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Three knobs? No cable box? And that tiny picture! This television is practically from the stone age!
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Ah, the old boob tube. The cornerstone of the living room. That magical box with a window into entertainment. And it's only natural that the entertainment seen on TV would have some tropes about television and its broadcasts from an in-universe perspective. So just sit on the couch, find that remote, and tune into some literal TV Tropes.

See also These Tropes Are Available On Video And DVD and Fictional Media. Not to be confused with the website you're currently on. For out-of-universe tropes about the medium itself, see Live-Action TV Tropes.


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Tropes about the television and associated equipment:

  • Antenna Adjusting: The TV is on the fritz, better adjust the antenna. Wait, the show's back on! Stay in that awkward position while I get popcorn.
  • Appliance Defenestration: Throwing a gadget out the window. While not exclusive to televisions, they are a common victim.
  • Caught on the Jumbotron: A spectator at a sporting event is caught doing something embarrassing or incriminating, and everyone saw it on the arena's personal broadcast on a gigantic screen.
  • The Couch: It's rather likely there's a TV between the couch and the fourth wall.
  • Crystal Clear Picture: The picture on the TV screen is much too pristine to be from a real TV.
  • Dead TV Remote Gag: Horror of horrors! The TV remote has run out of batteries, so the only way to control the TV is with the manual controls, if there are any!
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  • Frank's 2000 Inch TV: I've heard of big screen TVs, but this is ridiculous!
  • Lost the TV Remote: Okay, the remote now has batteries, but it's missing! Better turn the room upside-down to find it.
  • Ominous Multiple Screens: Multiple televisions used for horror. Often symbolic of an oppressive regime.
  • Ominous Television: A television used for horror. Just one. Often supernatural in nature.
  • Percussive Maintenance: Pounding on a malfunctioning electronic device, commonly a TV, to fix it.
  • Raster Vision: Analog scan lines. Can be simulated to make something look like it's on an older TV.
  • Screens Are Cameras: Your television is watching you.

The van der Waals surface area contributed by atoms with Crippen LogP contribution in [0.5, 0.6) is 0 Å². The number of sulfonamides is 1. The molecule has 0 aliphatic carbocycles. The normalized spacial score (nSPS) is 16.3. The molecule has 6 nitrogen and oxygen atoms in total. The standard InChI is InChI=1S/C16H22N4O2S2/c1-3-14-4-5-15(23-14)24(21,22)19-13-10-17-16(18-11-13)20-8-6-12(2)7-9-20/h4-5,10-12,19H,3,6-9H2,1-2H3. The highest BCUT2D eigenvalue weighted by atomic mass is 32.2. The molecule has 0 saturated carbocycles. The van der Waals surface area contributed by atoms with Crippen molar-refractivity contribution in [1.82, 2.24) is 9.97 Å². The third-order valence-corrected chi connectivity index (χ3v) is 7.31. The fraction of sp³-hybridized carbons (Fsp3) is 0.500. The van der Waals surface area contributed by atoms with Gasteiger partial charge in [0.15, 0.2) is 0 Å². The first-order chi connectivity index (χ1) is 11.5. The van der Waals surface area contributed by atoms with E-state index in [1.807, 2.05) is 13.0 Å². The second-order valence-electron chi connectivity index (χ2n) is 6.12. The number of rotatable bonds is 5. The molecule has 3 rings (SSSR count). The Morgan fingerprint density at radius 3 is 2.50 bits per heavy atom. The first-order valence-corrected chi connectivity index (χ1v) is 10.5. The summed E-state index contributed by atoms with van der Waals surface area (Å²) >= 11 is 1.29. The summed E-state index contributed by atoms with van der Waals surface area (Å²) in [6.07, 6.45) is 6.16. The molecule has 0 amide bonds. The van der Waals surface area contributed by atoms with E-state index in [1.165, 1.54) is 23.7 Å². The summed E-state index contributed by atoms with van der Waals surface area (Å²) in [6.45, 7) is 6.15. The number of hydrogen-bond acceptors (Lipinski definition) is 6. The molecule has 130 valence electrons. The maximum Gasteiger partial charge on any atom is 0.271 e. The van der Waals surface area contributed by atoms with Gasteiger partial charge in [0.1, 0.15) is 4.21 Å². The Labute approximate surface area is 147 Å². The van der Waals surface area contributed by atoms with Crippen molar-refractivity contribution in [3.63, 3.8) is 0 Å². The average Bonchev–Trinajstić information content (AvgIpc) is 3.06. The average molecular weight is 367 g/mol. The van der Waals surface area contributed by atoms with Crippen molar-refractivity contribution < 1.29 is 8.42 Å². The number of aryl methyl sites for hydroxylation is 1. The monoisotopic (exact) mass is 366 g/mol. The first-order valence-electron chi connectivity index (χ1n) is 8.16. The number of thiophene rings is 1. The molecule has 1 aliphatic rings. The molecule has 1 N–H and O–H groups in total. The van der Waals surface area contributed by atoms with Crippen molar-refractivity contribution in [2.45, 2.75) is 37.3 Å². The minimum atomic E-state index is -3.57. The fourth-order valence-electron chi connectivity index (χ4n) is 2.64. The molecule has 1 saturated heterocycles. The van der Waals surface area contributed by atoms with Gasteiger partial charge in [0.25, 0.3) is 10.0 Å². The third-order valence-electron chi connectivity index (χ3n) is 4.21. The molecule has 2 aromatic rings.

• Screen Tap: A form of fourth wall-breaking where a character taps your TV screen. And possibly breaks it, but don't worry about it.
  • Shoot the Television: In a pinch, a gun can act as a substitute TV remote, for when you want to turn the TV permanently off.
  • Snowy Screen of Death: Television static as a sign that something has gone horribly wrong.
  • Storefront Television Display: Electronic stores that have multiple televisions displayed on the front window, usually as a way for a character to watch a movie or the news on-the-go.
  • Technology Marches On: TVs have changed a lot through the years, from bulky greyscale CRTs with six channels, to 4K OLED flatscreens with thousands of channels and a dozen streaming services.
  • Television Portal: This is not a 3D movie, something really is coming out of a TV.
  • TV Head Robot: Neato! This robot has a TV for a noggin! Hey, does it get the wrestling channel?
  • Two Gamers on a Couch: It's practically certain there's a TV between the couch and the fourth wall. A TV hooked up to a game console.
  • Video Phone: The retro-futuristic precursor to the likes of Skype and Zoom. It's a phone, a TV, and a broadcasting camera, all in one!

Tropes about the broadcast and TV shows in general:

Tropes about a specific show or specific genre of TV show:

Keep in mind, this index is for the in-universe portrayals of TV shows. See the floatbox to the right for indexes that cover some of these genres more broadly, and include tropes that are done more in reality than in fiction. Also, for brevity's sake, tropes for in-universe commercials won't be covered here, because that would require copying half of the advertising tropes index.
  • Addictive Foreign Soap Opera: A character is a huge fan of a soap opera that is from a foreign culture. Might not have subtitles.
  • Alphabet News Network: News shows are typically referred to by their acronym. Most likely ends with "NN", short for "News Network", copying CNN.
  • Boring Broadcaster: A show or channel that the common man would consider boring. Often lampooning the likes of PBS.